Purple Cane Road, by James Lee Burke. 2000. Dell Fiction. Paperback. $8
Some people, when they write, take you there. You know what I mean; poets, authors, songwriters whose ink magically transmutes thoughts and imagery from their minds into ours. Lyrical words spellbind us, capturing our attention like the scent of a woman, like driving upon a freshly struck deer, still twitching in the highway median. Words that take over our mind, converting instantaneously into odors, sights, tastes, and pushing our emotions and we don’t realize until we remember we haven’t taken a breath in a while.
James Lee Burke is writing his autobiography using Dave Robicheaux as a pseudonym. At least the events and circumstances, and depth of his characters might lead one to think the book is an autobiography. How else could the history of these people, these towns like Bayou Teche, Morgan City, and these ramshackle tin-roofed houses seem so real?
Purple Cane Road is really about Robicheaux, before promoted to Sheriff. Years ago when Dave was a small boy, his mother ran away with another man. Dave’s father, Aldous, was known for the ferocity of his temper, being a mean drunk, and readiness to pound the daylights out of people. Mae Guillory, Dave’s mother, abandoned them, jumping from the frying pan into the fire, fleeing from violence at home and the demons in her own head into a relationship which leads to her own murder.
Dave’s mother’s unsolved 1967 murder comes back to haunt him in the form of Zipper Clum, a pimp trying to work out a deal with Robicheaux. Zipper gets busted filming sex with two underaged girls and in an attempt to get some leniency tells Robicheaux he knows who killed his mother.
Chasing down the murky details Clum’s story regarding Mae’s murder takes Dave through the dark and troubled backwaters of southern Louisiana’s bayous. Passion Labiche has a sister, Letty, on death row for the murder of their male guardian, a respected former state patrol officer who molested the girls throughout their childhood. Dave’s interpretation of the murder leads him to believe not only was Letty given the wrong sentence but also she obviously had help.
Belmont Pugh, Louisiana governor, refused to granted Robicheaux’s clemency request and to re-open the case based merely on Dave’s intuition. Connie Deshotel, the State Attorney General, was even less enthusiastic. Dave’s dogged persistence and connections growing between state law enforcement’s involvement in his mother’s murder developing like a Gulf hurricane, brings a storm down upon him and almost costs him both his job and his life.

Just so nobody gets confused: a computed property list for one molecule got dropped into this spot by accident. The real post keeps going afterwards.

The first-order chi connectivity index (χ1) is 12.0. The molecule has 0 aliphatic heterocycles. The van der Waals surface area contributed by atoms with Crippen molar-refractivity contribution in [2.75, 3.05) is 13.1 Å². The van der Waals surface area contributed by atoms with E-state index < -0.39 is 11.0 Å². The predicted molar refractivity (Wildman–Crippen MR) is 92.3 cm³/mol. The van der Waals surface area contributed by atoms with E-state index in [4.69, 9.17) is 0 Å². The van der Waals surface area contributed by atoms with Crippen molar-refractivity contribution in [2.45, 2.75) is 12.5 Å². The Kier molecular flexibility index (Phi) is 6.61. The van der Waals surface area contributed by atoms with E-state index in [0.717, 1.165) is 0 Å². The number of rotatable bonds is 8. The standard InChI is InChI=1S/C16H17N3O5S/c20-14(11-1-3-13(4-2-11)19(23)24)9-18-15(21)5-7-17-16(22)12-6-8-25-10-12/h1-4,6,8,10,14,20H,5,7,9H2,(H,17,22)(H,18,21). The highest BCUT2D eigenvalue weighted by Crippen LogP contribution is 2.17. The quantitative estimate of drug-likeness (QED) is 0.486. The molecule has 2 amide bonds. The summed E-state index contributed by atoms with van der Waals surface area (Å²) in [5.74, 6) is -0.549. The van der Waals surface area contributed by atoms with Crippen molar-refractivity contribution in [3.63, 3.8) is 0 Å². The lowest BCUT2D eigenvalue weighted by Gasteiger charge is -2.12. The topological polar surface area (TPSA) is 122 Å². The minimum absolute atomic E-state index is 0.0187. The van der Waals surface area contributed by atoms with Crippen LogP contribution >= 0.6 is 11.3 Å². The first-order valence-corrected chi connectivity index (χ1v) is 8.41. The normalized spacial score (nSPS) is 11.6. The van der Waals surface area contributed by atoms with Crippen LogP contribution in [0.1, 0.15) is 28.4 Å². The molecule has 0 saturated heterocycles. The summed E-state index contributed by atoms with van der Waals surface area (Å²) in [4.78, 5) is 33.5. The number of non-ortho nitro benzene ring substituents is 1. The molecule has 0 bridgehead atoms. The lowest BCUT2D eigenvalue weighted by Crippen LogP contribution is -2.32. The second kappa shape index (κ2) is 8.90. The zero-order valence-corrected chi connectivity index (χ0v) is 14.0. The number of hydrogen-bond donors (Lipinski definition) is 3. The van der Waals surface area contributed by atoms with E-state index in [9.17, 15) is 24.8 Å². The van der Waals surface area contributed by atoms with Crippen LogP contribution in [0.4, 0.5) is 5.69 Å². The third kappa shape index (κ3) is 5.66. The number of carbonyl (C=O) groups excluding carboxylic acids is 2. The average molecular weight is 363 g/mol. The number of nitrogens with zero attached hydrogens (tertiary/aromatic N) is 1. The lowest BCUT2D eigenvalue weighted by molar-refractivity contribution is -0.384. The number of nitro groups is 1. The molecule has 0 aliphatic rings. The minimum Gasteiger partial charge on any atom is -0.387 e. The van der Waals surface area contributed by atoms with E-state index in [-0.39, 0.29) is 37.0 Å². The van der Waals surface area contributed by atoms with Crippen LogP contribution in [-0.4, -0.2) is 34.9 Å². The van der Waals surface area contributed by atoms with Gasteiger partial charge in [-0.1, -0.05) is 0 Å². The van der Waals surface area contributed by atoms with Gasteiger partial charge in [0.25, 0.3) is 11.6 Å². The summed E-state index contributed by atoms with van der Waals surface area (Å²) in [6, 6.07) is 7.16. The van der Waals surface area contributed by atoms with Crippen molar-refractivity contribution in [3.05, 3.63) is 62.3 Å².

James Lee Burke’s people are rarely pure good or pure evil. Every good person has a dark shadow lurking in the periphery; every killer has a silvery streak of humanity. One character representing morality and purity, Bootsie, Dave’s second wife, displays uncharacteristic malice when her daughter is threatened. A hired gun from Kentucky by way of Miami, brought in to silence someone takes a shine to Alafair. Bootsie then gets a sense of what Dave’s life and mind must be like, living with thugs, pimps, prostitutes, drug addicts during the day, coming home to some semblance of normalcy at night.
I believe Burke’s use of geography and history in all of his writing is simply brilliant. In a paragraph, Burke can distill a person to their essence as fine as a top shelf Kentucky bourbon.
“At that time the governor of the state was a six-foot-six populist by the name of Belmont Pugh. He had grown up in a family of sharecroppers in a small town on the Mississippi River north of Baton Rouge, feckless, illiterate people who sold pecans off the tailgates of pickup trucks and pulled corn and picked cotton for a living and were generally referred to as poor white trash. But even though the Pughs had occupied a stratum below that of Negroes in their community, they had never been drawn to the Ku Klux Klan, nor were they known to be have ever been resentful or mean-spirited towards people of color.”
One of my pet peeves with authors is exposition, spending page upon page providing back story and history about a life or event. One author I read frequently – who I won’t mention – often consumes entire chapters on exposition. I have to go back and re-read earlier parts because I forget why the exposition was needed in the first place. In reality, most exposition isn’t needed; characters should reveal relevant details by dialogue or action. Burke relies only on a modicum of exposition, like that above, to set tone; then, his characters take over. In a brief telling, we learn of pecans and corn, the economic livelihood of sharecroppers; also, pecans don’t grow everywhere and are common in southern states. We also learn about the benign nature of the Pugh’s, resisting it would seem, any relationship with the KKK.